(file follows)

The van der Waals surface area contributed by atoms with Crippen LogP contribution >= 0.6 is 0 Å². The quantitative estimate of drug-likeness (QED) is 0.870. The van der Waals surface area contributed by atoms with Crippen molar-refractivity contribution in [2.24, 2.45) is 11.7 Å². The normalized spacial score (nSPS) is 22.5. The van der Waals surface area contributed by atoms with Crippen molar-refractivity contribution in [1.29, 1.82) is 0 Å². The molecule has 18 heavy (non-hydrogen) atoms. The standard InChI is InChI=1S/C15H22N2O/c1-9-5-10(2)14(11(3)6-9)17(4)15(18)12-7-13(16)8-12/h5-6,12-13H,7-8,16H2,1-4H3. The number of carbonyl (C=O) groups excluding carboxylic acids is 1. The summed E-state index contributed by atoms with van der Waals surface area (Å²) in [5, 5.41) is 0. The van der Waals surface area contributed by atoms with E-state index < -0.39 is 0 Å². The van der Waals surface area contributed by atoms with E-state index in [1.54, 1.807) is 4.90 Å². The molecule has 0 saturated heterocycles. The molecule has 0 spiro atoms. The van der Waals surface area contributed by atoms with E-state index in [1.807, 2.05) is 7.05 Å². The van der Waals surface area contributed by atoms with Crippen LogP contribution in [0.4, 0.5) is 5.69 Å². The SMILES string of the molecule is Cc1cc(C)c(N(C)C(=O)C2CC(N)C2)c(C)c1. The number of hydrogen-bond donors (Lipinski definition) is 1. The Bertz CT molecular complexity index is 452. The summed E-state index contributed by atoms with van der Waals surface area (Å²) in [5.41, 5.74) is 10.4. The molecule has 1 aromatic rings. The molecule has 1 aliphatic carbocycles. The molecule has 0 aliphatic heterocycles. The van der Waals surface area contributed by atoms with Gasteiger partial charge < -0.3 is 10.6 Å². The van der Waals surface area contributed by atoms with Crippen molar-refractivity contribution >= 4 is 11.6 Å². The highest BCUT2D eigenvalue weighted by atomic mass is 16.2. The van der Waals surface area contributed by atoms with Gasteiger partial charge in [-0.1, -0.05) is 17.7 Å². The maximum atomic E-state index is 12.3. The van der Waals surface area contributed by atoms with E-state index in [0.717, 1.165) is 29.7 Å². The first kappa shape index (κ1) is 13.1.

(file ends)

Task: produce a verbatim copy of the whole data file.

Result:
The van der Waals surface area contributed by atoms with Crippen LogP contribution >= 0.6 is 0 Å². The quantitative estimate of drug-likeness (QED) is 0.870. The van der Waals surface area contributed by atoms with Crippen molar-refractivity contribution in [2.24, 2.45) is 11.7 Å². The normalized spacial score (nSPS) is 22.5. The van der Waals surface area contributed by atoms with Crippen molar-refractivity contribution in [1.29, 1.82) is 0 Å². The molecule has 18 heavy (non-hydrogen) atoms. The standard InChI is InChI=1S/C15H22N2O/c1-9-5-10(2)14(11(3)6-9)17(4)15(18)12-7-13(16)8-12/h5-6,12-13H,7-8,16H2,1-4H3. The number of carbonyl (C=O) groups excluding carboxylic acids is 1. The summed E-state index contributed by atoms with van der Waals surface area (Å²) in [5, 5.41) is 0. The van der Waals surface area contributed by atoms with E-state index < -0.39 is 0 Å². The van der Waals surface area contributed by atoms with E-state index in [1.54, 1.807) is 4.90 Å². The molecule has 0 saturated heterocycles. The molecule has 0 spiro atoms. The van der Waals surface area contributed by atoms with E-state index in [1.807, 2.05) is 7.05 Å². The van der Waals surface area contributed by atoms with Crippen LogP contribution in [0.4, 0.5) is 5.69 Å². The SMILES string of the molecule is Cc1cc(C)c(N(C)C(=O)C2CC(N)C2)c(C)c1. The number of hydrogen-bond donors (Lipinski definition) is 1. The Bertz CT molecular complexity index is 452. The summed E-state index contributed by atoms with van der Waals surface area (Å²) in [5.41, 5.74) is 10.4. The molecule has 1 aromatic rings. The molecule has 1 aliphatic carbocycles. The molecule has 0 aliphatic heterocycles. The van der Waals surface area contributed by atoms with Gasteiger partial charge < -0.3 is 10.6 Å². The van der Waals surface area contributed by atoms with Crippen molar-refractivity contribution >= 4 is 11.6 Å². The highest BCUT2D eigenvalue weighted by atomic mass is 16.2. The van der Waals surface area contributed by atoms with Gasteiger partial charge in [-0.1, -0.05) is 17.7 Å². The maximum atomic E-state index is 12.3. The van der Waals surface area contributed by atoms with E-state index in [0.717, 1.165) is 29.7 Å². The first kappa shape index (κ1) is 13.1.